33. Understand the Problem : Form Look and Feel Questions: How

    should users feel when using the site? What words would you use to describe the site? (e.g. the Aqua interface lick it example) Tool: Mood Board, Collect Similar Sites You Like
  34. Understand the Problem : Form Look and Feel Tools: For

    inspiration: Kuler (www.kuler.adobe.com) - color themes Dribbble, Forrst, FFFFound, Pinterest Magazines, Photos Others sites Think about colors, about typography you like (before you know how these works, better to just find things you like as references).
  35. Understand the Problem : Differentiation Why do users use this

    site rather than something else? Speed Beauty Ease of Use Ease of Learning Integrates Well With Existing Flow Powerful Advanced Features
  36. Understand the Problem: Tips •  You are most likely not

    the user you’re designing for. •  Be honest about your users’ goals. •  Feedback is tricky, but can be helpful •  If you have multiple stakeholders – prioritize the goals.
  37. What is considered success?

  38. Leaving the Understand Problem Stage Assumptions User Interviews User Personas

    + Use Cases Constraints Articulated Differentiation Mood Boards (maybe choice of fonts + color)
  39. Model the Problem Model all the objects, pages and actions

    that you will have in the site.
  40. Model the Problem Recipe: -  Description of dish -  Photos

    of Food -  Ingredients -  Instructions User -  Profile Info -  Favorite Dishes Ingredient? ….etc.. NOM NOM FACTORY A recipe site. Objects: Pages/Actions: What goes on each page? What are the core navigation pages? Browse Recipes -  By ingredient -  By food type -  Search for recipes User Profile -  Favorite recipes -  Profile Picture + Info ….etc..
  41. Model the Problem Mark what is essential, and what is

    non-essential.  
  42. Model the Problem Mark what is essential, and what is

    non-essential. Try to simplify – play in this space.
  43. Model the Problem Mark what is essential, and what is

    non-essential. Try to simplify – play in this space. Alternatives, Alternatives, Alternatives (Stanford Research, Scott Kemler – more alternatives = better results)  
  44. Model the Problem Mark what is essential, and what is

    non-essential. Try to simplify – play in this space. Alternatives, Alternatives, Alternatives (Stanford Research, Scott Kemler – more alternatives = better results) Evaluate tradeoffs.  
  45. Model the Problem Mark what is essential, and what is

    non-essential. Try to simplify – play in this space. Alternatives, Alternatives, Alternatives (Stanford Research, Scott Kemler – more alternatives = better results) Evaluate tradeoffs. Better to work in the problem space, than in the solution space  
  46. Leaving the Model Problem Stage •  List of Pages and

    their Flow •  Idea of the Core Navigation Pages •  List of Objects and their Attributes •  What Objects are on Each Page.
  47. Wireframe Stage ALL ON PAPER! Spend lots of time here:

    -  Explore many alternatives! Think Crazy! -  Cheap! -  Don’t need to be a masterful artist – anyone can prototype! -  Low Cost – test function without detailed form!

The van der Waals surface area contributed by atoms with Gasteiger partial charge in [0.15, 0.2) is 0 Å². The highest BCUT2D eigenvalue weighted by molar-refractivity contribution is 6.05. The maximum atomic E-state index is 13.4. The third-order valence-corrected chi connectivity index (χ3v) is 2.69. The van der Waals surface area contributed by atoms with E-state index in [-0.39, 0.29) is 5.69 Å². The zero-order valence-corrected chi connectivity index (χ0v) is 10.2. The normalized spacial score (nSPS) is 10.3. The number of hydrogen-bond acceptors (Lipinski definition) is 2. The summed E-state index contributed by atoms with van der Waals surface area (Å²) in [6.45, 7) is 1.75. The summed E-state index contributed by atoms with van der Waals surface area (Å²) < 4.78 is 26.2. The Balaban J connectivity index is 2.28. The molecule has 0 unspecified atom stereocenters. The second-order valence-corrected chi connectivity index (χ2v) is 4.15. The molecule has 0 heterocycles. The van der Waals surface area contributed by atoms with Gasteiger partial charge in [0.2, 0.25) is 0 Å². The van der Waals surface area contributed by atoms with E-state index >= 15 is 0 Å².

48. Wireframe Stage Other Tools Adobe Illustrator/Balsamiq etc vs. Paper Higher

    Fidelity = More Time. Higher Fidelity = Deeper in the Solution space
  49. Wireframe Stage Recipe: -  Description of dish -  Photos of

    Food -  Ingredients -  Instructions Come up with 3 alternative layouts for the View Recipe page.   A recipe site. NOM NOM FACTORY Remember: Who are you designing for? Play with shapes, hiding/showing elements? What is most important on the page? What are the tradeoffs in each version?
  50. Wireframe Stage Rank the pages and items in order of

    importance, and work in that order (e.g. navigation, recipe page, browse page, user profile).. Several paper layouts for each page, nav elements, etc. Think about the tradeoffs for each layout. Piece them together.
  51. Leaving the Model Problem Stage •  Several options for each

    page/item. •  Select the layouts you want for each page on paper and put them together as a whole •  Identify reusable elements (e.g. buttons etc.) You’re pretty much done! … Now it’s just about adding the look and feel!
  52. Next Stage: Form Photoshop or HTML?   (matter of preference)

  53. Next Stage: Form Photoshop or HTML?   (matter of preference)

    Pros of HTML + CSS first: •  Can see the interaction. •  “Feel the site”. •  Can do things roughly, and then fill in details after. •  Browsers will look different, more challenges
  54. Next Stage: Form Photoshop or HTML?   (matter of preference)

    Pros of Photoshop: •  Can separate the work if you don’t know HTML/CSS •  The details (textures etc.) affect the mood substantially. •  Don’t worry about the fixes yet, just worry about how you want it to look (not that easy)
  55. Next Stage: Form Either way it’s a back and forth

    CSS 3 makes it possible to do some things: Lighting, More Typography, Textures Still in Photoshop.
  56. Next Stage: Form Lots to learn here – too much

    for this class. Typography, Lighting, Spacing + Balance, Color Theory, Texture Effects Another class perhaps? But they’re all learnable!
  57. Next Stage: Form Fitting the look and feel with the

    layout. This is also a back and forth puzzle. Takes practice to get right! Subjective! But valuable!
  58. Final Stage Implement Polished HTML + CSS Win.

  59. Takeaways Design is everywhere. Approach it with a goal-oriented process.

    Care about, and understand your users. Understand the limitations. Explore many options. Question assumptions.
  60. Thanks. Useful Resources to come.